Karen Wingard responds with, “Thank you Matt Traxinger and Greg Kaupp for your replies.

Greg, of course they are using FIFO :). As they convert to NAV they are also switching to include landed cost. What we have come around to is using a modified physical Inventory Journal that does not do any updating, but does pull the current open/"layer" cost. The biggest risk with this approach is that you can't back date it.
Our next option would be something along the lines of what Matt Traxinger mentioned.
The third option after those would be to make them Locations instead of Bins, but that would involve new processes and training less than two weeks before Go Live, which I am trying to avoid.”

Other responses:
Dave Wiesmann: Here is a thought, with FIFO items, the Unit Cost on the item card represents the average cost of open ILE's (it's updated when Adjust Cost - Item Entries is run). This number times the quantity derived from the bin contents table should represent the value of inventory in a selected bin.

Scott Peetz: Matt is correct; there is no relationship between value entries and warehouse ledger entries. One is needed for accounting, the other for material handling. Totally different concepts. Under FIFO, I could physically pick 1 unit from one bin and 1 unit from another bin received or produced at different times and different costs. However, a FIFO accounting system says take the units and cost from the next FIFO layer in inventory. So the physical world and accounting world cannot always be. If what they are asking is the value of what the cost is in a specific bin it really isn't possible. Greg's suggestion is probably the closest you will get. However, you probably could control this better using Lot or Serial numbers. But obviously this would add a lot of overhead for something that adds no value.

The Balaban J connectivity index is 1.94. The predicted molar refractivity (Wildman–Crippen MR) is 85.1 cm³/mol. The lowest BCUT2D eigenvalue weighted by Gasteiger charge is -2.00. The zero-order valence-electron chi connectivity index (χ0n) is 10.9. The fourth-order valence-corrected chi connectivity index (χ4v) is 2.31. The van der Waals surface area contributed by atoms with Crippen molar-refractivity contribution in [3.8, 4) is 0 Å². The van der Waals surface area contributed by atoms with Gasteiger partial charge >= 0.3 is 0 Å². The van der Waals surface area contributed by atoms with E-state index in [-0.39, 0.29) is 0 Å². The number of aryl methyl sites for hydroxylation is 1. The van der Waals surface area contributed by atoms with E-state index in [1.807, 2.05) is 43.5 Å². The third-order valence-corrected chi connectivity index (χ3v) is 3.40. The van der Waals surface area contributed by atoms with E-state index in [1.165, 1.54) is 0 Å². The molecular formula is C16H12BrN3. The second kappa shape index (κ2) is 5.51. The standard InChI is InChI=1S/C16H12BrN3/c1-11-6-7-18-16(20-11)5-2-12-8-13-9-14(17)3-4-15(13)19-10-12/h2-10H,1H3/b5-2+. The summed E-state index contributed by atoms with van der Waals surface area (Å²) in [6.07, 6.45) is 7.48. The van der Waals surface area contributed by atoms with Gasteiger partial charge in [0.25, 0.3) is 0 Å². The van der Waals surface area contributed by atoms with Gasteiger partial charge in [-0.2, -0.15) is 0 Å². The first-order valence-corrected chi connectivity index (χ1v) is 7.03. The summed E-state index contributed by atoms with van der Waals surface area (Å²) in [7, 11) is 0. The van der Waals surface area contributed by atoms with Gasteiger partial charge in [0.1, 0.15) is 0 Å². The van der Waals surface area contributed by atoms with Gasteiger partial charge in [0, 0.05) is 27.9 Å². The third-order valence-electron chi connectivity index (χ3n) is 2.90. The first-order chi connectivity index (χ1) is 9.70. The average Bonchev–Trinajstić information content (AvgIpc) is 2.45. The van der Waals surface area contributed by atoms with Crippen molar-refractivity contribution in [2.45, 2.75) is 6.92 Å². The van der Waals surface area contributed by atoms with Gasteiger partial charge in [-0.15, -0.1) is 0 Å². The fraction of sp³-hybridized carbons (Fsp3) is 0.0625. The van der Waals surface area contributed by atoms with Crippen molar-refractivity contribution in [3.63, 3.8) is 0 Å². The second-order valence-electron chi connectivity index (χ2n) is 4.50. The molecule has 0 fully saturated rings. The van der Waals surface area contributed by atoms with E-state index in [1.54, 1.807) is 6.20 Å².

Scott Peetz: For this specific issue, historically NAV and other systems will handle this poorly. Many bean-counters would not want to show a value in inventory for returns that need to be inspected, repackaged, etc. In past work with clients the only good solution I've found is a separate location or separate items like item 123R where the R is a return item with no cost. In a manufacturing environment it comes in handy to have a separate item because you can create alternate BOMs for returns to consume the R item instead of the normal component items.